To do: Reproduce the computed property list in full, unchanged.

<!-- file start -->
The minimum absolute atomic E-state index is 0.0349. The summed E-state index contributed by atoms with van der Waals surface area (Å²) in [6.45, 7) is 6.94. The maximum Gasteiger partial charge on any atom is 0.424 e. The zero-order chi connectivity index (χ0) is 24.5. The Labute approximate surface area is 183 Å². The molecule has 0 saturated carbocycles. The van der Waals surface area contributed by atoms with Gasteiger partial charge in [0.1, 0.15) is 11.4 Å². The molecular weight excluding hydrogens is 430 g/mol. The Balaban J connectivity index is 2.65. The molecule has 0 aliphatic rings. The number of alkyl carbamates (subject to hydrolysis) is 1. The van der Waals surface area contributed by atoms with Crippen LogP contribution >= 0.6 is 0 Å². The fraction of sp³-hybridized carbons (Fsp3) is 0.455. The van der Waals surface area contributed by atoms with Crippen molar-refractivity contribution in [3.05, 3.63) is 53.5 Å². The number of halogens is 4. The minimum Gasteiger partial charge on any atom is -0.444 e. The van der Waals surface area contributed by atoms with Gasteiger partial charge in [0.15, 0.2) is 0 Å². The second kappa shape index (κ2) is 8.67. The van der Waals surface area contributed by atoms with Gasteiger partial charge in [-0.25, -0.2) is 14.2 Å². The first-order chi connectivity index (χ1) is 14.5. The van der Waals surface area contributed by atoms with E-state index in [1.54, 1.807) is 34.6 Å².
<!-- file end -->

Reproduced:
The minimum absolute atomic E-state index is 0.0349. The summed E-state index contributed by atoms with van der Waals surface area (Å²) in [6.45, 7) is 6.94. The maximum Gasteiger partial charge on any atom is 0.424 e. The zero-order chi connectivity index (χ0) is 24.5. The Labute approximate surface area is 183 Å². The molecule has 0 saturated carbocycles. The van der Waals surface area contributed by atoms with Gasteiger partial charge in [0.1, 0.15) is 11.4 Å². The molecular weight excluding hydrogens is 430 g/mol. The Balaban J connectivity index is 2.65. The molecule has 0 aliphatic rings. The number of alkyl carbamates (subject to hydrolysis) is 1. The van der Waals surface area contributed by atoms with Crippen LogP contribution >= 0.6 is 0 Å². The fraction of sp³-hybridized carbons (Fsp3) is 0.455. The van der Waals surface area contributed by atoms with Crippen molar-refractivity contribution in [3.05, 3.63) is 53.5 Å². The number of halogens is 4. The minimum Gasteiger partial charge on any atom is -0.444 e. The van der Waals surface area contributed by atoms with Gasteiger partial charge in [0.15, 0.2) is 0 Å². The second kappa shape index (κ2) is 8.67. The van der Waals surface area contributed by atoms with Gasteiger partial charge in [-0.25, -0.2) is 14.2 Å². The first-order chi connectivity index (χ1) is 14.5. The van der Waals surface area contributed by atoms with E-state index in [1.54, 1.807) is 34.6 Å².